Hardware virtualization is when the virtual machine manager is embedded in the circuits of a hardware component instead of being called up from a third-party software application. The virtual machine manager is called a hypervisor.
The job of the hypervisor is to control processor, memory and other firmware resources. The hypervisor acts like a traffic cop, allowing multiple operating systems to run on the same device without requiring source code or binary changes. Each operating system appears to have the processor, memory, and other firmware resources all to itself -- but in reality, the hypervisor is controlling the processor and its resources, allocating what is needed to each operating system in turn.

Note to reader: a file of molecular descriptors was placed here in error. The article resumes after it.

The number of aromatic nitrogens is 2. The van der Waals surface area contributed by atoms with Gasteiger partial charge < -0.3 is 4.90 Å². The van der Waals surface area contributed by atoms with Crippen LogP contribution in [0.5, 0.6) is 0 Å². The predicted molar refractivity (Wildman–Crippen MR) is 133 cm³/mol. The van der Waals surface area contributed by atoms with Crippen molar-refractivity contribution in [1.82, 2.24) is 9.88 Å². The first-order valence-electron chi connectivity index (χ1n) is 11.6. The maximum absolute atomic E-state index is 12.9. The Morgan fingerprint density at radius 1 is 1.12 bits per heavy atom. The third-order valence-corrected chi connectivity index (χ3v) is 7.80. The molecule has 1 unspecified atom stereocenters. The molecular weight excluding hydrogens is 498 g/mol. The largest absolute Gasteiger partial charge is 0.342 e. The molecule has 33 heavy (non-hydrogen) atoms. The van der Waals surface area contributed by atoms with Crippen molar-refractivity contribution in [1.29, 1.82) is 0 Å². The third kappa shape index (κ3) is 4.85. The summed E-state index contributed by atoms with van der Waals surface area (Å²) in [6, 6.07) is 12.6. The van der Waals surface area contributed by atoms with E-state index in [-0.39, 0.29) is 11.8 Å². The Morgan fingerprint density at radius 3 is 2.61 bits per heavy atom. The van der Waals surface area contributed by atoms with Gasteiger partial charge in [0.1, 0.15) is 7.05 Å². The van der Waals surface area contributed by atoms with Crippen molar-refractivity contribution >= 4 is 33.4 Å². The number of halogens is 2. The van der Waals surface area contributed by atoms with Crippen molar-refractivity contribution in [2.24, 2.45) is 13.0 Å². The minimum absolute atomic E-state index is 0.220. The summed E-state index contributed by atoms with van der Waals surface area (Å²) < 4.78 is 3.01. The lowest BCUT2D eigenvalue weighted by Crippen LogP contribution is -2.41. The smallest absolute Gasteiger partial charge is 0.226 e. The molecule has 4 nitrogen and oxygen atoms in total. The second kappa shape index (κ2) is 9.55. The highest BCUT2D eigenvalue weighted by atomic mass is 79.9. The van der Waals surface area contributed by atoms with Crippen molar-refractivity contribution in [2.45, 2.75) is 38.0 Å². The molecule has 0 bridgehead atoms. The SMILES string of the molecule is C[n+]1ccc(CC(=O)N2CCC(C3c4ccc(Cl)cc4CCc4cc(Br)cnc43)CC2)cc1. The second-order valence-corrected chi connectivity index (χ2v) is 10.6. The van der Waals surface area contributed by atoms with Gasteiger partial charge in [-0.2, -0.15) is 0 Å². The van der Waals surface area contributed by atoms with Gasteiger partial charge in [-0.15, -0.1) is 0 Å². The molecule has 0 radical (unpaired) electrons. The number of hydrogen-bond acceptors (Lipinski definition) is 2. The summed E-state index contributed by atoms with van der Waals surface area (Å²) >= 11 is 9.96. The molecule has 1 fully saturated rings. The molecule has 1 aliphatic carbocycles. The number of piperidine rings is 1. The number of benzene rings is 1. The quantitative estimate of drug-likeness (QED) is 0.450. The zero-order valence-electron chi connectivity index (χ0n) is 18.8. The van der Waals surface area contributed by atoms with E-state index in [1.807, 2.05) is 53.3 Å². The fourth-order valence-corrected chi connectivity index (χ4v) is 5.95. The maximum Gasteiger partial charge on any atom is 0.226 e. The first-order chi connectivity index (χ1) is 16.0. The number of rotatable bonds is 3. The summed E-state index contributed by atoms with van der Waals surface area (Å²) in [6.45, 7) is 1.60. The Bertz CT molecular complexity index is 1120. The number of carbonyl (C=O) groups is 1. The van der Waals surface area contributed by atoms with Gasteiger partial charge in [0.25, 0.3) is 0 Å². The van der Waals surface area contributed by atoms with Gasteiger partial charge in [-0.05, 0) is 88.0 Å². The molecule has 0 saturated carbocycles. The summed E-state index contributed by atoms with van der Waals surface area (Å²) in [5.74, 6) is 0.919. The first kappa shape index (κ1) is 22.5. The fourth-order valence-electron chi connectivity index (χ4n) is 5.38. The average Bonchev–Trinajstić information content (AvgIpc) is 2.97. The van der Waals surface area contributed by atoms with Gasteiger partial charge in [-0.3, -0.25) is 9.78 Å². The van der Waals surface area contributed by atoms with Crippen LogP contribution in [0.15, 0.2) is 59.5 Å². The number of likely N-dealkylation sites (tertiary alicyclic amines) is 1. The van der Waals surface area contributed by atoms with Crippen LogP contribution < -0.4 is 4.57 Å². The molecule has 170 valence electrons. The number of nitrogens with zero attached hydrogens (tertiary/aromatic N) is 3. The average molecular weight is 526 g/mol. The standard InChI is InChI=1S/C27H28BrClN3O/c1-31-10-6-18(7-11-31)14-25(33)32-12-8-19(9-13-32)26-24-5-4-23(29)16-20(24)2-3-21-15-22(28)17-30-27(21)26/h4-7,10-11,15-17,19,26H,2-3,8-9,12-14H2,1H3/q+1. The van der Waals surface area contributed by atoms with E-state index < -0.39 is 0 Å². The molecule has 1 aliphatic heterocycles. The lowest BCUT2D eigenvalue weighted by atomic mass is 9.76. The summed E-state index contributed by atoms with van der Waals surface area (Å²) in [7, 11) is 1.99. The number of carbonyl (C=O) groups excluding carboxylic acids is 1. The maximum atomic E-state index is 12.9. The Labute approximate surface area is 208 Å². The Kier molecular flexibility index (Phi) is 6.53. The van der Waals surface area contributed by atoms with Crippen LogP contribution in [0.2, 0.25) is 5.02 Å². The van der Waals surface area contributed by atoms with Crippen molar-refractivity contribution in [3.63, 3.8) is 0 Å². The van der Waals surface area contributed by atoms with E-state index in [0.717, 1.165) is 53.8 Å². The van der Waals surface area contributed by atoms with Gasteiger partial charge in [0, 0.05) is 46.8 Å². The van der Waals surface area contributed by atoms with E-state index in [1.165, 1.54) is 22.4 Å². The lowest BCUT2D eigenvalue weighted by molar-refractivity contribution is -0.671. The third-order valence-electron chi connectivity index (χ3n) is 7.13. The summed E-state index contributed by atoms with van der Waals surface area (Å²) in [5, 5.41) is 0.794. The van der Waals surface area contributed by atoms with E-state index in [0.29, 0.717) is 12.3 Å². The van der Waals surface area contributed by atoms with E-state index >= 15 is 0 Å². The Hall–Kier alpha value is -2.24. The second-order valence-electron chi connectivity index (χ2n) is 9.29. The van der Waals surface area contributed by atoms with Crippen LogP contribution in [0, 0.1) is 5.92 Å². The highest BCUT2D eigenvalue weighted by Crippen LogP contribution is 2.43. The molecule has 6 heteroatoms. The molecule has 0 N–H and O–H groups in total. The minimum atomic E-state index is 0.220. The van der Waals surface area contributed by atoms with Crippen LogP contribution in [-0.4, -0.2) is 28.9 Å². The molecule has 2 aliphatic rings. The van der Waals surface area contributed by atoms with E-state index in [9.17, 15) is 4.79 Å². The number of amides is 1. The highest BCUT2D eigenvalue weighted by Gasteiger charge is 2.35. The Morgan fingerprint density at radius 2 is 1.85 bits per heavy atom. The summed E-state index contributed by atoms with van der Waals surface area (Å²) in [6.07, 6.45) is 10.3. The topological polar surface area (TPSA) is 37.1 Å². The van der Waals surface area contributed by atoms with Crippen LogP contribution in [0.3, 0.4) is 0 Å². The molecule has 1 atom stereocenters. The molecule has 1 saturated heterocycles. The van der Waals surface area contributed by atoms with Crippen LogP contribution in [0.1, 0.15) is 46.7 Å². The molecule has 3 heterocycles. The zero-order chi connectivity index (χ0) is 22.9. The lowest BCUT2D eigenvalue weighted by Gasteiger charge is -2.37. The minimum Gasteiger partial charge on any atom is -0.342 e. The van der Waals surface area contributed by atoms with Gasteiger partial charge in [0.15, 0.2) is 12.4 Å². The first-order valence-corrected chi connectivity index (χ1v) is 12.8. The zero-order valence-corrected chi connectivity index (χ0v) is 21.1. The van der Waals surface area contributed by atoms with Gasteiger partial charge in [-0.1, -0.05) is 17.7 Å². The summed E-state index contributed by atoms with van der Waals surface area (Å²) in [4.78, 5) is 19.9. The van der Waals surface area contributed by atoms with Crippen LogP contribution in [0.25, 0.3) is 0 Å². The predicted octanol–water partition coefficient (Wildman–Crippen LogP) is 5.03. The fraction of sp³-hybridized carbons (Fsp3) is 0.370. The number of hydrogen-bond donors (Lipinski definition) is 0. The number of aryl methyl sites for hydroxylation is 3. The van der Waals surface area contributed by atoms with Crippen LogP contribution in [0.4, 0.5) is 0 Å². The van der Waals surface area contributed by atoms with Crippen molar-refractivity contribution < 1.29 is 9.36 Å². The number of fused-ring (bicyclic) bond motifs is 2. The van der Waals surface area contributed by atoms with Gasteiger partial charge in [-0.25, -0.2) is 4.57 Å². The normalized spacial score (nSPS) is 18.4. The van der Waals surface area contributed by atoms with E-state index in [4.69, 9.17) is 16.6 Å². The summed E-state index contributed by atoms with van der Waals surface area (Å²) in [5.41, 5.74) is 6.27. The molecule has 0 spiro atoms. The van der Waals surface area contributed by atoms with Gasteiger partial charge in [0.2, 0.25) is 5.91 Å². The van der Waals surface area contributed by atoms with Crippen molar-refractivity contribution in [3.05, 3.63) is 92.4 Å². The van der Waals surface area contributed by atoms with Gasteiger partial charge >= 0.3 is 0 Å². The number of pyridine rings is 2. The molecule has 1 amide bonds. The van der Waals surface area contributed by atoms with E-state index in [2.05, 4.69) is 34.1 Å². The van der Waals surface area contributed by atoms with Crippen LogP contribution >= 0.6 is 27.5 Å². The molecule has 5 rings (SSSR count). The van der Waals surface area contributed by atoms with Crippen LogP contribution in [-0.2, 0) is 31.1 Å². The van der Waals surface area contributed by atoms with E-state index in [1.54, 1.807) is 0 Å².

Hardware virtualization is an evolving technology that may become dominant, especially for server platforms, because it has the potential to facilitate the consolidation of multiple workloads on a single physical server without requiring third-party software.
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